Since the overwhelming majority of us are not and won’t ever be great – nor will we ever be considered so by history or hearsay – what remains for us is to find value, construct meaning and enjoy the fruits of our ordinariness. Yet, rather than viewing this is as a consolation prize, we can more fully embrace our average selves.

We can start by acknowledging that our place on the belly of the bell curve is neither a crushing bore nor a fundamental failure, but an evolved, animal fact. In a social species like ours, any tribal group will organise along roughly hierarchical lines, with its stratum of perceived value and divisions of labour. A quick scan of human societies, from small clan based communities to the hyper-sized abstract amalgams of cities and nations, shows us that under all political and economic conditions there are leaders and other elites, outcasts and transgressors, a small percentage of game changers and passengers, and the rest of us. This ‘average rump’ is critical for group cohesion. A tribe in which everyone fights to be alpha, or where decision making is slowed by a need to obtain the input of every single member on all occasions is a tribe soon to be divested of its territory and livelihood. Things like task delegation and specific expertise – i.e. hunting or healing – are powerful psycho-cultural adaptations. Through a raw survivalist lens, a relatively content, rule-observing and mainly quiet majority is both more efficient in terms of collective organisation and a better fit for most individuals. 

Quite simply, ordinary works.

“Works for who?” I hear you cry. For the majority of us, most of the time. While true that the task of attention-seeking, narcissistic alpha bullies is made easier by the fact that the bulk of us simply do not have the temperament, energy or competitive determination to claw and stab our way to greatness, our payoffs are likely more subtle and profound than the typical cost/benefit profile of power and status. In saying this, I am not seeking to dismiss or excuse the numerous cruelties that are visited upon ordinary people by the mechanisms of entrenched privilege. Nor am I defending traditional rigidities around class and caste or gender and ethnicity; or indeed minimising the effect that asymmetries of knowledge, influence and wherewithal have on the workings of everything from our economies and legal systems to the relationships between bosses and workers. Furthermore, I am not suggesting that we opt for an ovine orthodoxy.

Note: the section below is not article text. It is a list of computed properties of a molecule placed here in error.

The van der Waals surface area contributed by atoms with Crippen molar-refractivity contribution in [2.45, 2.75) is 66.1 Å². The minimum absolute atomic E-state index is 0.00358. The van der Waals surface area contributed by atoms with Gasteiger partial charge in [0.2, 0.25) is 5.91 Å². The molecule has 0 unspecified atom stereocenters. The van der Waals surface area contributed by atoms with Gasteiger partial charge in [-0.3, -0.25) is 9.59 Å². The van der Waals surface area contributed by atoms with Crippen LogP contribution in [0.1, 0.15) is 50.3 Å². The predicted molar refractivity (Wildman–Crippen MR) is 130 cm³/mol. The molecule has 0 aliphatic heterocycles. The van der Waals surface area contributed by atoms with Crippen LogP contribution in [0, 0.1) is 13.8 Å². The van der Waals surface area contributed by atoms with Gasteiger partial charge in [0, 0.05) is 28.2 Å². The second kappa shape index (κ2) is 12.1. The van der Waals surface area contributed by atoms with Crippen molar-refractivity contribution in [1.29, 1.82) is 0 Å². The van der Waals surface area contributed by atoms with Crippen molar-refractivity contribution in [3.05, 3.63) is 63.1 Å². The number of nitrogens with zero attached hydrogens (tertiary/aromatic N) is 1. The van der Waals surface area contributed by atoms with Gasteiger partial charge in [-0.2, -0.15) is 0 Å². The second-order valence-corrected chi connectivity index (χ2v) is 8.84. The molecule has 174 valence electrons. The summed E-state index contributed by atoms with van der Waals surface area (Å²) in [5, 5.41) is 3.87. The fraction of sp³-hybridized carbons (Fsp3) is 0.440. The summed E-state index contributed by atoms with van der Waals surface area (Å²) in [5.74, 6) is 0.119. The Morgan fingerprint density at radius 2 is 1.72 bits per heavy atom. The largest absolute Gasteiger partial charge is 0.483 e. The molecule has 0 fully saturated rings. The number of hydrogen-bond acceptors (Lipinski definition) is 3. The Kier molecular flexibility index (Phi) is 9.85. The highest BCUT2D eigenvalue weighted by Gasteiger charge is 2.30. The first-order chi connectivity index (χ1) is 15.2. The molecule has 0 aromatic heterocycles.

What I am suggesting is that we unshackle our sense of worth and satisfaction from the compare-a-thon of social media feeds and celebrity worship, and that we off-load the self-punishing narratives of envy, lack and ‘never quite good enough’ that fuel our collective and unsustainable mania for continuous attainment.

The core truth is that we do not have to do or be anything, least of all great.

Let’s simply be who we wish to be, and not allow the various self-improvement predators to sell us yet another over-priced path to so-called success and everlasting bliss. And as for the self-styled ‘awake’ people, and all those boorish jihadis who tell us they are fighting for our freedom or uplift…I am sure we will not miss their oh-so-superior scorn for our ordinary lives. (My bet is that our dinner party conversations will likewise be more fun without them.)

Indeed, perhaps the trick to a more fulfilling ordinariness is a kind of middle path. Have ambition, do a little striving, but take time off, enjoy what you have. Dose out your effort and passion. Pick your battles. Understand that in a world of billions you are highly unlikely to be either the best or the worst. Have fewer musts. Dial down the should voice. And remember, Beyonce will be as dead as you and Elon Musk won’t be taking his rocket ships with him.

The much ridiculed and classically obese game show fan – blobbing on their ugly sofa shovelling junk food into their mouths – is as alive as the smartest Nobel Prize winning quantum physicist.